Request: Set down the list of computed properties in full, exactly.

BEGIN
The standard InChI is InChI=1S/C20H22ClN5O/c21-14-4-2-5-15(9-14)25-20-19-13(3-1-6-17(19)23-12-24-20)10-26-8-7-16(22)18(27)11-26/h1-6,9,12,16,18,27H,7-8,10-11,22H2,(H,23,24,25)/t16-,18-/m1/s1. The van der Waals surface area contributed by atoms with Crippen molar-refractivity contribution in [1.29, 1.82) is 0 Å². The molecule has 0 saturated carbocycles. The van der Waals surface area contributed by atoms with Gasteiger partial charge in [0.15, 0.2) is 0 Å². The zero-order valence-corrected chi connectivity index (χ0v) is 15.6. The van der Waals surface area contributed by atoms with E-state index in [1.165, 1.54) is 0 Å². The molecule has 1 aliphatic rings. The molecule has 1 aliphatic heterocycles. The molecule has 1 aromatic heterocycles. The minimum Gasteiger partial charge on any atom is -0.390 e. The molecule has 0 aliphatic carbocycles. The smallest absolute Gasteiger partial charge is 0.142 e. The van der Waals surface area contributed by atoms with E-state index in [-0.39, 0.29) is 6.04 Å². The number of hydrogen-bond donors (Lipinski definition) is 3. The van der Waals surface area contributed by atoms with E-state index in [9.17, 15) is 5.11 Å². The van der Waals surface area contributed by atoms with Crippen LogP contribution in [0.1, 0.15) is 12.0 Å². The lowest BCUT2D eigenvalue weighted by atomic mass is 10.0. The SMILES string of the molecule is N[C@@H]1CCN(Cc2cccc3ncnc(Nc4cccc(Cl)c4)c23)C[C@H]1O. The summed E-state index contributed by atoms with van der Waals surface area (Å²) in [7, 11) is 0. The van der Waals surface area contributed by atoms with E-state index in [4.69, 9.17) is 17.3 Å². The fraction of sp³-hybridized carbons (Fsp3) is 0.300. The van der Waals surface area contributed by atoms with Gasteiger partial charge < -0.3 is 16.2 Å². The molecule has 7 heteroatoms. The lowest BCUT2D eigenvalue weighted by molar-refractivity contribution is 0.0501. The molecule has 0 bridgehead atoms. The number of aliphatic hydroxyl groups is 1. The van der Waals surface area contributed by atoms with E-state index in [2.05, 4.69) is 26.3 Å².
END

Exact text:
The standard InChI is InChI=1S/C20H22ClN5O/c21-14-4-2-5-15(9-14)25-20-19-13(3-1-6-17(19)23-12-24-20)10-26-8-7-16(22)18(27)11-26/h1-6,9,12,16,18,27H,7-8,10-11,22H2,(H,23,24,25)/t16-,18-/m1/s1. The van der Waals surface area contributed by atoms with Crippen molar-refractivity contribution in [1.29, 1.82) is 0 Å². The molecule has 0 saturated carbocycles. The van der Waals surface area contributed by atoms with Gasteiger partial charge in [0.15, 0.2) is 0 Å². The zero-order valence-corrected chi connectivity index (χ0v) is 15.6. The van der Waals surface area contributed by atoms with E-state index in [1.165, 1.54) is 0 Å². The molecule has 1 aliphatic rings. The molecule has 1 aliphatic heterocycles. The molecule has 1 aromatic heterocycles. The minimum Gasteiger partial charge on any atom is -0.390 e. The molecule has 0 aliphatic carbocycles. The smallest absolute Gasteiger partial charge is 0.142 e. The van der Waals surface area contributed by atoms with E-state index in [-0.39, 0.29) is 6.04 Å². The number of hydrogen-bond donors (Lipinski definition) is 3. The van der Waals surface area contributed by atoms with E-state index in [9.17, 15) is 5.11 Å². The van der Waals surface area contributed by atoms with Crippen LogP contribution in [0.1, 0.15) is 12.0 Å². The lowest BCUT2D eigenvalue weighted by atomic mass is 10.0. The SMILES string of the molecule is N[C@@H]1CCN(Cc2cccc3ncnc(Nc4cccc(Cl)c4)c23)C[C@H]1O. The summed E-state index contributed by atoms with van der Waals surface area (Å²) in [7, 11) is 0. The van der Waals surface area contributed by atoms with E-state index in [4.69, 9.17) is 17.3 Å². The fraction of sp³-hybridized carbons (Fsp3) is 0.300. The van der Waals surface area contributed by atoms with Gasteiger partial charge < -0.3 is 16.2 Å². The molecule has 7 heteroatoms. The lowest BCUT2D eigenvalue weighted by molar-refractivity contribution is 0.0501. The molecule has 0 bridgehead atoms. The number of aliphatic hydroxyl groups is 1. The van der Waals surface area contributed by atoms with E-state index in [2.05, 4.69) is 26.3 Å².